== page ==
Code question on generator grounding

Page 1 of 2  

I will be installing a standby generator located about 50 ft. from the grounding rod for my house. If I ground the generator only in main panel, then there is a possibility that the generator frame will be at a slightly different potential than the adjacent earth on which someone touching the generator may be standing. If I install a ground rod at the generator location, then I will be introducing a ground loop with its associated problems.
How, according to the NEC, should the generator be grounded? Please provide a code reference (or quote) if you can.
Many thanks for any help.
Add pictures here
✖
<% if( /^image/.test(type) ){ %>
<% } %>
<%-name%>
Add image file
Upload
On Sep 7, 1:35 pm, snipped-for-privacy@aol.com wrote:

Ground the frame where it is installed
Add pictures here
✖
<% if( /^image/.test(type) ){ %>
<% } %>
<%-name%>
Add image file
Upload

There should be grounding requirements in the installation instructions. Generally there is an external ground lug on the frame or housing of the generator. This would get connected to your grounding electrode conductor for lightning protection. There should also be an equipment grounding conductor that is run with generator conductors to the transfer switch or panel that you will be supplying the generator power to.
Add pictures here
✖
<% if( /^image/.test(type) ){ %>
<% } %>
<%-name%>
Add image file
Upload
John Grabowski wrote:

Lightning protection? You got wire that'll handle 7,000 Amps?
Add pictures here
✖
<% if( /^image/.test(type) ){ %>
<% } %>
<%-name%>
Add image file
Upload

LOL. What do you think ground rods are for? For a generator a #10 may only be required. For a house a #6 or #4 will suffice.
Add pictures here
✖
<% if( /^image/.test(type) ){ %>
<% } %>
<%-name%>
Add image file
Upload

Actually up to a record 200,000 amps has been measured, however it lasts for only about a millisecond so the wire will not heat appreciably during that short time.
Most commonly, the lightning current ceases in about a millisecond for a given stroke, but sometimes there is a continuing current on the order of 100 amps following one or more of the strokes. This is called "hot lightning" and it is the cause of lightning fires. The continuing current only lasts for only 0.2 seconds and so a typical ground wire is sufficient.
Add pictures here
✖
<% if( /^image/.test(type) ){ %>
<% } %>
<%-name%>
Add image file
Upload
John Grabowski wrote:

Well, they sure as hell ain't for lightning protection!
Add pictures here
✖
<% if( /^image/.test(type) ){ %>
<% } %>
<%-name%>
Add image file
Upload

LOL. I printed this thread to show some of my fellow electricians. They will get a good laugh like I did. Thanks for making my week.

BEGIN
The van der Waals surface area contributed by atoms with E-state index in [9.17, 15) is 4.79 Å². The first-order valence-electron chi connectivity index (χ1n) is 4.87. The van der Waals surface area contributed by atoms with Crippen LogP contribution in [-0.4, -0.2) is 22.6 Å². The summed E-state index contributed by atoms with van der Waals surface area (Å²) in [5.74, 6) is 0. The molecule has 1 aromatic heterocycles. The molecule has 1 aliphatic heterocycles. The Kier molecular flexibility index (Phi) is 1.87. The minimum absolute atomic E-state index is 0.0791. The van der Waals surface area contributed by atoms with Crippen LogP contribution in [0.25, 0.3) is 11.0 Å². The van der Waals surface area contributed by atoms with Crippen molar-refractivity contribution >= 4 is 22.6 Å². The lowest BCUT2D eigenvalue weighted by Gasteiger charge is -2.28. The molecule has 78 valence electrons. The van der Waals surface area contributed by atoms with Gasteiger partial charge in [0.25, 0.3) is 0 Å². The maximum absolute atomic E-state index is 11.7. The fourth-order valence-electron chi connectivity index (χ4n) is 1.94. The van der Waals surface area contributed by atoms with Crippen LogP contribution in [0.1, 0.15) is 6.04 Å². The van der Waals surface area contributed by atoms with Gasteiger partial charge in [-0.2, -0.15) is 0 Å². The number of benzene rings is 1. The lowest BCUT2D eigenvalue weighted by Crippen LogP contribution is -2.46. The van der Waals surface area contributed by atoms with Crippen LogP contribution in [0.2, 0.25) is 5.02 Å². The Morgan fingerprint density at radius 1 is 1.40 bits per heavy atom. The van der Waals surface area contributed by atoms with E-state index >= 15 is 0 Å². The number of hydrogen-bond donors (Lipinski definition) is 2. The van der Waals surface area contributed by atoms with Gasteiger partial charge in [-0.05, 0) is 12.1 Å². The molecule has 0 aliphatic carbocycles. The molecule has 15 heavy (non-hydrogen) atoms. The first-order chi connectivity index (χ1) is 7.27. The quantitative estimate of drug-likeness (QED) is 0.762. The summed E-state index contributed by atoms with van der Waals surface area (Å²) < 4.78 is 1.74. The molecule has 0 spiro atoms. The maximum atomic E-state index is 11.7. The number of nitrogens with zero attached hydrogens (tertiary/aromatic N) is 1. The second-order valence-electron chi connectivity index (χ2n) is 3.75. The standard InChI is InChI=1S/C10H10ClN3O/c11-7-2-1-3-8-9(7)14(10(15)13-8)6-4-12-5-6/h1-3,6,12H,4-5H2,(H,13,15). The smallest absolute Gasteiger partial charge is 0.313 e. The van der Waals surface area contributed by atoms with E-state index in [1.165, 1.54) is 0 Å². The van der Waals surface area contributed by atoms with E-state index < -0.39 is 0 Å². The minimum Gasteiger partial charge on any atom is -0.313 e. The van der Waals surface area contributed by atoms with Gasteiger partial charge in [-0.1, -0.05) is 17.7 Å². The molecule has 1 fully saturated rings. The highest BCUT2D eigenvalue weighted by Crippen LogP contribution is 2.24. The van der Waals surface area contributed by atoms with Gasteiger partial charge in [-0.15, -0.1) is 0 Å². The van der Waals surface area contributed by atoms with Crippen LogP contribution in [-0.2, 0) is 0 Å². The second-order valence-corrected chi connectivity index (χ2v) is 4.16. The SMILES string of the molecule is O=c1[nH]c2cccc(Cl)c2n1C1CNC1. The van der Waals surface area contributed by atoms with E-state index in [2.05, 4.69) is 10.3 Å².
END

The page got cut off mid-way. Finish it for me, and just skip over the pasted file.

Add pictures here
✖
<% if( /^image/.test(type) ){ %>
<% } %>
<%-name%>
Add image file
Upload
John Grabowski wrote:

This was my question as I read this thread. The OP said something about standing next to the generator and having different potential. But my understanding about "grounding" in this case is that its about lightning. I don't think there will be any current flow from the generator through a person's feet and into the soil no matter how its wired or what he touches. Is that correct?
CLG
Add pictures here
✖
<% if( /^image/.test(type) ){ %>
<% } %>
<%-name%>
Add image file
Upload

The gen only needs small wire attached to even a long nail driven into the ground, a lightning rod is overkill
Add pictures here
✖
<% if( /^image/.test(type) ){ %>
<% } %>
<%-name%>
Add image file
Upload

The gen only needs small wire attached to even a long nail driven into the ground, a lightning rod is overkill
LOL. You guys are making me laugh tonight. Thanks. This reminds of the person a few years back who posted about sticking a wire from her computer out the window to a coat hanger in the ground because her house was not a grounded system.
Maybe on the next job I'll connect a ground wire good for 7000 amps to a long nail and show the inspector this thread. LOL
Add pictures here
✖
<% if( /^image/.test(type) ){ %>
<% } %>
<%-name%>
Add image file
Upload
snipped-for-privacy@aol.com wrote:

The only grounding requirement on my generator is the plug from the power panel. Two hots, a neutral and a ground.
--
Blattus Slafaly ? 3 :) 7/8

Add pictures here
✖
<% if( /^image/.test(type) ){ %>
<% } %>
<%-name%>
Add image file
Upload
I really do appreciate all you folks who took the time to reply. However, the subject began "code question" amd so far none of the replies have tried to answer the question based on code. Also the question asked was "How, according to the NEC, should the generator be grounded?" Does anyone have an answer based upon their knowledge of the NEC?